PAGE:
“Outside View” is a regular guest column on the PR Agency One blog, written by people working within the marketing industry. In the first post of the series Lauren Soar of marketing and PR recruitment firm ADAM looks at the challenges graduates face when looking for their first PR job.
Applying for a PR job is easy, it’s securing a role that suits, which is the hard part. With a lack of responses and feedback rife at the junior end of the market, it helps to have an understanding of why and what’s best for you to apply for.
- Know your enemy (I.e. the competition)
The hardest barrier most graduates face is competition from other graduates. The best way to tackle this challenge is to understand the competition and what they might offer.
There are several categories of candidate. Those with:
- PR, marketing and media degrees and no work experience,
- PR, marketing and media degrees and work experience placements
- PR, marketing and media degrees and internships/work experience of 12 months or more (including placements whilst in study).
- Those graduates with qualifications unrelated to PR that have various amounts of work experience from none to 12 months
You can see, knowing the average number of graduates around, where the problems set in and where you are looking to rank in success ratings.
I am usually recruiting for several junior PR roles at any one time. Recently, I’ve been recruiting for a Consumer Account Executive role in Manchester. I received over 200 applications for this role in just over a week, with most from new graduates with a lack of the stated required experience.
No one can blame candidates for applying for roles that they might be under qualified for, especially when you’re desperate to get into an industry, but gaining a better understanding of what you’re up against, may put you in a better position.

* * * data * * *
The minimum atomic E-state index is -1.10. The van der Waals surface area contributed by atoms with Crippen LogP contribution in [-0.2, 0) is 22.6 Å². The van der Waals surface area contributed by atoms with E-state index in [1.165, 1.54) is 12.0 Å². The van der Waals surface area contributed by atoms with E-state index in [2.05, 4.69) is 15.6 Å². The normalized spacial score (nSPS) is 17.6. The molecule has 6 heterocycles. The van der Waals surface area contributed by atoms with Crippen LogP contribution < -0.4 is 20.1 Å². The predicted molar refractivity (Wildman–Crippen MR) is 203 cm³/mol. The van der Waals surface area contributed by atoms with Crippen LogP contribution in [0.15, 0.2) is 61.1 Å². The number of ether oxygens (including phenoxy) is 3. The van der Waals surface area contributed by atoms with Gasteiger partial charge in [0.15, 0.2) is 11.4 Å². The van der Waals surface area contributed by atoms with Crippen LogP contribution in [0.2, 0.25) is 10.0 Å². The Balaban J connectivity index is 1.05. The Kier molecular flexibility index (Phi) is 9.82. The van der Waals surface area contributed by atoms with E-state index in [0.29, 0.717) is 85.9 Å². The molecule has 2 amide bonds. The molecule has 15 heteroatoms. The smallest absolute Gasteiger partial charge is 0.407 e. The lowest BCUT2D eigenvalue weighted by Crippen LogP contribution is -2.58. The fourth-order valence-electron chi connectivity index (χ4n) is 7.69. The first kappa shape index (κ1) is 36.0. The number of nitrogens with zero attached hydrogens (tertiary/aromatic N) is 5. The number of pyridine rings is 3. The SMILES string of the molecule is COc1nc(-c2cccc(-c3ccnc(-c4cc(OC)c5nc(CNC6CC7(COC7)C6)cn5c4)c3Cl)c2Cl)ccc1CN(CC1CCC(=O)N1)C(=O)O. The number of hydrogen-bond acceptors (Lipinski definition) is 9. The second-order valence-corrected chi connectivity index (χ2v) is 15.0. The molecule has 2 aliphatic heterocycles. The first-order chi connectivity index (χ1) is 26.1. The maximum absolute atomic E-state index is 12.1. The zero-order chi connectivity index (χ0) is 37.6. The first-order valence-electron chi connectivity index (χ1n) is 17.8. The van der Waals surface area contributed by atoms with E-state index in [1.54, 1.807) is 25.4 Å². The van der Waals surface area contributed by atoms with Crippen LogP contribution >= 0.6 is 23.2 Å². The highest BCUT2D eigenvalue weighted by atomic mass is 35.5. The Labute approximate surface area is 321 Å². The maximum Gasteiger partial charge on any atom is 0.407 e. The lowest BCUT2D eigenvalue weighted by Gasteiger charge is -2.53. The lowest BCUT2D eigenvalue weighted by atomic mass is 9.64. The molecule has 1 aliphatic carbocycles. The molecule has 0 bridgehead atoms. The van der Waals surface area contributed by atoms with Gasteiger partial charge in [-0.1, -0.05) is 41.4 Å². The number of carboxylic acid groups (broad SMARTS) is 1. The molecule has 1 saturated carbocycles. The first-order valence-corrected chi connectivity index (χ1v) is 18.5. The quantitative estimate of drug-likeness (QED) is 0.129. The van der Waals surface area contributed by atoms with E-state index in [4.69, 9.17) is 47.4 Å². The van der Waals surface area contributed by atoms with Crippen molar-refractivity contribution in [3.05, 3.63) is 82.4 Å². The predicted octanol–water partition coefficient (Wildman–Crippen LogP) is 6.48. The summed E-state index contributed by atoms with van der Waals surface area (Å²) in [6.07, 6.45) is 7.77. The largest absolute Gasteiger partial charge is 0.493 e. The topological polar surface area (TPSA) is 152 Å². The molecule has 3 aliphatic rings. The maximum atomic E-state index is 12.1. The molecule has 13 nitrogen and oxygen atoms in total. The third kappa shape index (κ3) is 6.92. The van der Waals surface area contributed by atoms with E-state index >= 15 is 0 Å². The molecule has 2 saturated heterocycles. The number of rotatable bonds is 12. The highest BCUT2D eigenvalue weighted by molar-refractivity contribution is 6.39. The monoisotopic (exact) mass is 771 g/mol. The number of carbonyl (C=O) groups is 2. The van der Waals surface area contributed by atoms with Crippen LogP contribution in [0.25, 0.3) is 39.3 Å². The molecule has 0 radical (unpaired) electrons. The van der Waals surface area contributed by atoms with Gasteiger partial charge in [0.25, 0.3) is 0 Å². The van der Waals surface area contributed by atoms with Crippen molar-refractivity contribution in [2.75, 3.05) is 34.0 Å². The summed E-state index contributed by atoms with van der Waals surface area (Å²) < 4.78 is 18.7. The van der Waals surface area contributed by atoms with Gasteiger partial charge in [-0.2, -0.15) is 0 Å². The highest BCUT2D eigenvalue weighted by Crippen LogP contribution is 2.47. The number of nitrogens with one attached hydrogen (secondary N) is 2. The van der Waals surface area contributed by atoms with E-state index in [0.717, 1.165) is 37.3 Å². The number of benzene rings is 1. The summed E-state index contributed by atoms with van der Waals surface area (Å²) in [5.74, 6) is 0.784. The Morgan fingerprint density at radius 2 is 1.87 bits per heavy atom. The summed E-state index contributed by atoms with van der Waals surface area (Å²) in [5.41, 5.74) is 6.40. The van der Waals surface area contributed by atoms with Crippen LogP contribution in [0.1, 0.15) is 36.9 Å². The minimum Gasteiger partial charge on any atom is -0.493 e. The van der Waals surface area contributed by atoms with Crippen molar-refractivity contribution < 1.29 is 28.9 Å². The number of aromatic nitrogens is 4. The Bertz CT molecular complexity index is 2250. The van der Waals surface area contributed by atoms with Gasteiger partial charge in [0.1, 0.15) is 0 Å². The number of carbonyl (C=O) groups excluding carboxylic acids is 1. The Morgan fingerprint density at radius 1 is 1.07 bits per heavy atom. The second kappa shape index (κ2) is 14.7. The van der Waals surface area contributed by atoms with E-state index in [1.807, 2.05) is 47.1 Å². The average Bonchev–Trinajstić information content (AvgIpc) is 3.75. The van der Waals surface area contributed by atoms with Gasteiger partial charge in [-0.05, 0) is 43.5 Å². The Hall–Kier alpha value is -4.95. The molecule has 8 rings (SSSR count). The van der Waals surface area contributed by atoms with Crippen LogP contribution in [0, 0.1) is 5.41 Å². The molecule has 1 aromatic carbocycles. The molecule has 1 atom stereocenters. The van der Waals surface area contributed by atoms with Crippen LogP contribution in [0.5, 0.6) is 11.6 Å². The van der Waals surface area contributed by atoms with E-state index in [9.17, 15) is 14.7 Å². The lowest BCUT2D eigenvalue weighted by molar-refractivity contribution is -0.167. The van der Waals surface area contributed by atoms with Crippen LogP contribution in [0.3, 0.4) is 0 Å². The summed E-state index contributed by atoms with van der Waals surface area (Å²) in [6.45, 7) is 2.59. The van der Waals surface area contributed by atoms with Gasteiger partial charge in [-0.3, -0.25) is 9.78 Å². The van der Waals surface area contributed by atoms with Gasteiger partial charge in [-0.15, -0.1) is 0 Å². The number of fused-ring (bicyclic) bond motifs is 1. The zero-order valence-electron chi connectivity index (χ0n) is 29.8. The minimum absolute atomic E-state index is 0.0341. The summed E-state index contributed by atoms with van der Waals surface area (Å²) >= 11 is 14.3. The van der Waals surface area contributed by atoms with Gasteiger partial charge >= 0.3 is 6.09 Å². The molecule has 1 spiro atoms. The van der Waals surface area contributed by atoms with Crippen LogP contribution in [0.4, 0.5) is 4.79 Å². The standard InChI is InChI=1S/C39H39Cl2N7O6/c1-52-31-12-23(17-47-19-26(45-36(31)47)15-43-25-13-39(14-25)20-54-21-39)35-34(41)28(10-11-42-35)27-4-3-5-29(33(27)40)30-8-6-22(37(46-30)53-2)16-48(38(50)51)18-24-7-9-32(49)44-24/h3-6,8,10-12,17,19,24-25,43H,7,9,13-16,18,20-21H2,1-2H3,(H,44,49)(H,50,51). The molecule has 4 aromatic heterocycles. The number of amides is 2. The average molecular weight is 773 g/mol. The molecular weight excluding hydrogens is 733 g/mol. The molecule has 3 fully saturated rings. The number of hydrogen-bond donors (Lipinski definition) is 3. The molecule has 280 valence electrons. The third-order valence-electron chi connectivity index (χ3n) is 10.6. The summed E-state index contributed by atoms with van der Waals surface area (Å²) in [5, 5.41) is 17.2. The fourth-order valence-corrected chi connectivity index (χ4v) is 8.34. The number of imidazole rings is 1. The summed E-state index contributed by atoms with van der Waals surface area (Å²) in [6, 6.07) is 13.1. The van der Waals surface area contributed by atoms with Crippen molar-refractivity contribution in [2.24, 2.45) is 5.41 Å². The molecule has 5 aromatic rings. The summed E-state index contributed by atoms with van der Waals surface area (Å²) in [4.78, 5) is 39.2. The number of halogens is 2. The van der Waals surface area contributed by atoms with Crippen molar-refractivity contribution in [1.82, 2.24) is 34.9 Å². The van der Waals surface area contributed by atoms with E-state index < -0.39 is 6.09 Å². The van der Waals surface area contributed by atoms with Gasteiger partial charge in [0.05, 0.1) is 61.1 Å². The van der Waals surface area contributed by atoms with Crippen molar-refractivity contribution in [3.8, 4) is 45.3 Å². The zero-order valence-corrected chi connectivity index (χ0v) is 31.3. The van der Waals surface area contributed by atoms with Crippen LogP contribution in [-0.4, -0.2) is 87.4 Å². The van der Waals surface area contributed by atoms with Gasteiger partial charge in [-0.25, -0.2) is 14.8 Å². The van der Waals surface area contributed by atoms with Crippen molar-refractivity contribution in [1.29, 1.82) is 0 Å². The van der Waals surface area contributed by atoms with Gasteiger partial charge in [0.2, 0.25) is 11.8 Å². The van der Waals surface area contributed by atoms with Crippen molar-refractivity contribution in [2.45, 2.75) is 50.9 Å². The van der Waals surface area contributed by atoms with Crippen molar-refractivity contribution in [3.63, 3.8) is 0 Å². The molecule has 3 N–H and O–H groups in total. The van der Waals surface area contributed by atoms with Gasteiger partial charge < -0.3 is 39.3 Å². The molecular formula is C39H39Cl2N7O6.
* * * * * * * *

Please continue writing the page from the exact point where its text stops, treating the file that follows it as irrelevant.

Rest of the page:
- Experience counts
As I mentioned in point one, candidates with more experience, stand a better chance of success. If there is an option to take a placement year as part of your degree, take it. This way, you’re gaining experience while you’re still studying and this will still be viewed as valuable work experience.
- Experience doesn’t just mean a year out
If a placement isn’t an option during study, get yourself some work experience. If it’s while you’re still studying then all the better. This is more important in the case of candidates with an unrelated degree to PR.
Agencies, particularly in the northwest, are very open to approaches from graduates and students as it shows tenacity and a passion for where you want to be. A detailed covering letter will separate you from others outlining your uniqueness and what you can offer them, rather than what they can offer you. But don’t over do it; babbling and writing a full page essay instead of a short and punchy letter won’t make a good first impression.
- Build your personal brand
If you haven’t already (if not, why not?!) get yourself a Twitter account. Do some research on agencies in the locations you want to settle in, follow them and their key players, learn about the industry and suss out what kind of companies, clients you think you’d be best suited to working with. Don’t just focus on Twitter. Create a LinkedIn profile and write a blog. Don’t underestimate the power of social media.
- Perfect the killer CV
Make sure your CV is watertight, well laid out and well written. You’re trying to get into a job that involves a lot of creative writing, so don’t let yourself down at the first hurdle.
At this stage in your career, the two page CV stigma shouldn’t be too much of an issue, but for future reference, don’t get sucked into limitation. Just be aware that a CV needs to be concise and is conventionally one to two pages in length.
However as long as the content of your CV is relevant, to the point and engaging, then all your content is important.
In short, don’t sell yourself short for the sake of a page. If you have the reader’s attention, they will keep reading. For further tips on CV writing and layout, you can visit our website.
Lauren is a PR & social media specialist at marketing and sales recruitment firm ADAM with a major focus on the Manchester/North West market, branching out across the UK. With a successful background and impressive portfolio of clients, her viewpoint is that creativity isn’t a job, it’s a state of mind – making her a prime contact when it comes to pursuing new recruits or sourcing a new role in PR. Follow on Twitter @laurenklair.Tags: graduate, pr, pr jobs, recruitment Posted by